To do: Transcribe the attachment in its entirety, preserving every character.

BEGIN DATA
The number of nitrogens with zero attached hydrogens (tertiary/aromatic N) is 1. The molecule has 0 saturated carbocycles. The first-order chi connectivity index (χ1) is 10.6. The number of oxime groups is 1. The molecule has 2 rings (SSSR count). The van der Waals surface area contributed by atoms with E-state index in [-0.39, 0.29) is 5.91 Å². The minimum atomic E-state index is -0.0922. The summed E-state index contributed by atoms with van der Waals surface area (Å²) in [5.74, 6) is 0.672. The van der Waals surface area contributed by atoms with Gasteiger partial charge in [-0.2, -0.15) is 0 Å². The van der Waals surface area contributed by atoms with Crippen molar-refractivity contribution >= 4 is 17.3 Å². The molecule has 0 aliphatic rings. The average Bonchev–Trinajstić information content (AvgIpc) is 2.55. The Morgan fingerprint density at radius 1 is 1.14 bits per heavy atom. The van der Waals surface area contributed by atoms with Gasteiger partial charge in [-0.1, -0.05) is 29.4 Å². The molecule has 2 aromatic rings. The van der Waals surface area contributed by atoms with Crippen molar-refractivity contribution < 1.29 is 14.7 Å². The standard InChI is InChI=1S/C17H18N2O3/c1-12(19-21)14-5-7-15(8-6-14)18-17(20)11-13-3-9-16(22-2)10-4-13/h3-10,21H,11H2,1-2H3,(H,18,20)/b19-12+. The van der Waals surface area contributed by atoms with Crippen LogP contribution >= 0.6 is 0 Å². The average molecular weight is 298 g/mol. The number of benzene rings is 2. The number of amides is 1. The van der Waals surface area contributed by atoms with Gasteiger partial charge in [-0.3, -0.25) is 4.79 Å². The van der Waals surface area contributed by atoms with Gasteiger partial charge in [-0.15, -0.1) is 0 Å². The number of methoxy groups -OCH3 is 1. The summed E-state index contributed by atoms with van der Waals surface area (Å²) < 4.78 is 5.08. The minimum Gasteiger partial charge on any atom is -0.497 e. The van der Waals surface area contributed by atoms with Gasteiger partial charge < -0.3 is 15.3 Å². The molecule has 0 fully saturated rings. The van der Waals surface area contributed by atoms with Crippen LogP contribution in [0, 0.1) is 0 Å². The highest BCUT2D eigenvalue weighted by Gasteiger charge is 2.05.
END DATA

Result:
The number of nitrogens with zero attached hydrogens (tertiary/aromatic N) is 1. The molecule has 0 saturated carbocycles. The first-order chi connectivity index (χ1) is 10.6. The number of oxime groups is 1. The molecule has 2 rings (SSSR count). The van der Waals surface area contributed by atoms with E-state index in [-0.39, 0.29) is 5.91 Å². The minimum atomic E-state index is -0.0922. The summed E-state index contributed by atoms with van der Waals surface area (Å²) in [5.74, 6) is 0.672. The van der Waals surface area contributed by atoms with Gasteiger partial charge in [-0.2, -0.15) is 0 Å². The van der Waals surface area contributed by atoms with Crippen molar-refractivity contribution >= 4 is 17.3 Å². The molecule has 0 aliphatic rings. The average Bonchev–Trinajstić information content (AvgIpc) is 2.55. The Morgan fingerprint density at radius 1 is 1.14 bits per heavy atom. The van der Waals surface area contributed by atoms with Gasteiger partial charge in [-0.1, -0.05) is 29.4 Å². The molecule has 2 aromatic rings. The van der Waals surface area contributed by atoms with Crippen molar-refractivity contribution < 1.29 is 14.7 Å². The standard InChI is InChI=1S/C17H18N2O3/c1-12(19-21)14-5-7-15(8-6-14)18-17(20)11-13-3-9-16(22-2)10-4-13/h3-10,21H,11H2,1-2H3,(H,18,20)/b19-12+. The van der Waals surface area contributed by atoms with Crippen LogP contribution >= 0.6 is 0 Å². The average molecular weight is 298 g/mol. The number of benzene rings is 2. The number of amides is 1. The van der Waals surface area contributed by atoms with Gasteiger partial charge in [-0.3, -0.25) is 4.79 Å². The van der Waals surface area contributed by atoms with Gasteiger partial charge in [-0.15, -0.1) is 0 Å². The number of methoxy groups -OCH3 is 1. The summed E-state index contributed by atoms with van der Waals surface area (Å²) < 4.78 is 5.08. The minimum Gasteiger partial charge on any atom is -0.497 e. The van der Waals surface area contributed by atoms with Gasteiger partial charge < -0.3 is 15.3 Å². The molecule has 0 fully saturated rings. The van der Waals surface area contributed by atoms with Crippen LogP contribution in [0, 0.1) is 0 Å². The highest BCUT2D eigenvalue weighted by Gasteiger charge is 2.05.